Books in the Mail!

Nothing better than quietly reading in the livingroom, listening to Coltrane, sitting in my boxers, and hearing that knock on the door. That knock is one of two things 1) The cops (I never thought that they’d catch me!) or 2) the mailman with a heavy box full of books from my favourite place on the web – Powells.com, all for my theory course in next semester.

Follow me, lets look inside!

1) War of the Worlds: What About Peace? by Bruno Latour

(Available online for free here)

From the publisher: Bruno Latour is best known for his work in the cultural study of science. In this pamphlet he turns his attention to another worthy pursuit: the project of peace. As one might expect, Latour gives us a radically different picture of this project than Kant or the philosophes, asserting that the West has been in a constant state of war both with other cultures and its own—although unwittingly so. Read through the lens of his trademark take on “the modern,” his arguments are original, thoughtful, and, as usual, provocative.

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Homo Sacer: Sovereign Power and Bare Life by Giorgio Agamben

This translation contains Agamben’s recent thinking on some concrete, ethical and political conclusions concerning the state of society today and the place of the individual within it. The work draws both on classical traditions and the philosophy of Foucault and Schmitt.

This one wasn’t assigned, but because Agamben’s other book (below) is assigned and is the sequal to Homo Sacer, I figured I would read it over Christmas break so I knew what was going on.

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State of Exception by Giorgio Agamben

Two months after the attacks of 9/11, the Bush administration, in the midst of what it perceived to be a state of emergency, authorized the indefinite detention of noncitizens suspected of terrorist activities and their subsequent trials by a military commission. Here, distinguished Italian philosopher Giorgio Agamben uses such circumstances to argue that this unusual extension of power, or “state of exception,” has historically been an underexamined and powerful strategy that has the potential to transform democracies into totalitarian states. The sequel to Agamben’s Homo Sacer: Sovereign Power and Bare Life, State of Exception is the first book to theorize the state of exception in historical and philosophical context. In Agamben’s view, the majority of legal scholars and policymakers in Europe as well as the United States have wrongly rejected the necessity of such a theory, claiming instead that the state of exception is a pragmatic question. Agamben argues here that the state of exception, which was meant to be a provisional measure, became in the course of the twentieth century a working paradigm of government. Writing nothing less than the history of the state of exception in its various national contexts throughout Western Europe and the United States, Agamben uses the work of Carl Schmitt as a foil for his reflections as well as that of Derrida, Benjamin, and Arendt.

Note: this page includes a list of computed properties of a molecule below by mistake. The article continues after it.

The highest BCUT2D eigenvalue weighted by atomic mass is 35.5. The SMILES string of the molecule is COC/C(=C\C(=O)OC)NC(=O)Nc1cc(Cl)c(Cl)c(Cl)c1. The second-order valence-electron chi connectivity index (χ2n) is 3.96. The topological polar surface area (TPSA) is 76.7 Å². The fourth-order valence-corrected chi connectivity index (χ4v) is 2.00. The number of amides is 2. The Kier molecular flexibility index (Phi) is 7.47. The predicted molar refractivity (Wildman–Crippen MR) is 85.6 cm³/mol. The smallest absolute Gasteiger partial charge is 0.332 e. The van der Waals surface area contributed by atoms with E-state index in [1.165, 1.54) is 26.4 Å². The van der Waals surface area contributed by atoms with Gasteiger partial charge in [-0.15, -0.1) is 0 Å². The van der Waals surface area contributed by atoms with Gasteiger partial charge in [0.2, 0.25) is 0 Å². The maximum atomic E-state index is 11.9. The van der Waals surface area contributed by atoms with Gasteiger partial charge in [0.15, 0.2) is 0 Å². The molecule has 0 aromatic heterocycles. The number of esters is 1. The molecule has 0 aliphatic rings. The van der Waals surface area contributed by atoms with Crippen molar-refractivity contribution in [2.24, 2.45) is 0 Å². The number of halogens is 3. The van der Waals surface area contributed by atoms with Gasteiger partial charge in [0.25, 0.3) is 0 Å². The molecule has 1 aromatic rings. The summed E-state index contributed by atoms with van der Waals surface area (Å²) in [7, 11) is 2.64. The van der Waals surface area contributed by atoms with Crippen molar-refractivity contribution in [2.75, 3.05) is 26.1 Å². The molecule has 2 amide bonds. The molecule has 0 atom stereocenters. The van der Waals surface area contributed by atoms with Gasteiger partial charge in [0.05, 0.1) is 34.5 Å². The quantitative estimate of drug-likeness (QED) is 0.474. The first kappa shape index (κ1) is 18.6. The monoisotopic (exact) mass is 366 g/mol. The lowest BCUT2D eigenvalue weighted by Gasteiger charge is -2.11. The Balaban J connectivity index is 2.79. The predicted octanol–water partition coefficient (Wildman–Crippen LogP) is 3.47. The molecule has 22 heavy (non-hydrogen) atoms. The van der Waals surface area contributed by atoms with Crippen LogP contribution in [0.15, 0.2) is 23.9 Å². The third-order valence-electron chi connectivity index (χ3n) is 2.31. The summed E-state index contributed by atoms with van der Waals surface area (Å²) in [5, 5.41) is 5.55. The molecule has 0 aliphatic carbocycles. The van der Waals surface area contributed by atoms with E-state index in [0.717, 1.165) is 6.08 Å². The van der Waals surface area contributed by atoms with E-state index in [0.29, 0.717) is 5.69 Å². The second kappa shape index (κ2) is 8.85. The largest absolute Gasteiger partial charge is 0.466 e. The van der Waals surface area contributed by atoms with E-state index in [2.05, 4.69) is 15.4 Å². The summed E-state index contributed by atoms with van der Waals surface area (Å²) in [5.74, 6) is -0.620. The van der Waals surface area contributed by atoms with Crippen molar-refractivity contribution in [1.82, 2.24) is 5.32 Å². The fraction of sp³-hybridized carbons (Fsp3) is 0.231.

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Pascalian Meditations by Pierre Bourdieu

Bourdieu attempts to make explicit the presuppositions entailed by the situation of time freed from the urgencies of the world that allows a free and liberated relation to those urgencies and to the world. The result is a critique of scholastic reasoning. ditations Pascaliennes was published by Editions du Seuil in 1997.

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After Method: Mess in Social Science Research by John Law

John Law argues that methods don’t just describe social realities but are also involved in creating them. The implications of this argument are highly significant. If this is the case, methods are always political, and it raises the question of what kinds of social realities we want to create. Most current methods look for clarity and precision. It is usually said that only poor research produces messy findings, and the idea that things in the world might be fluid, elusive, or multiple is unthinkable. Law’s startling argument is that this is wrong and it is time for a new approach. Many realities, he says, are vague and ephemeral. If methods want to know and help to shape the world, then they need to reinvent themselves and their politics to deal with mess. That is the challenge. Nothing less will do.

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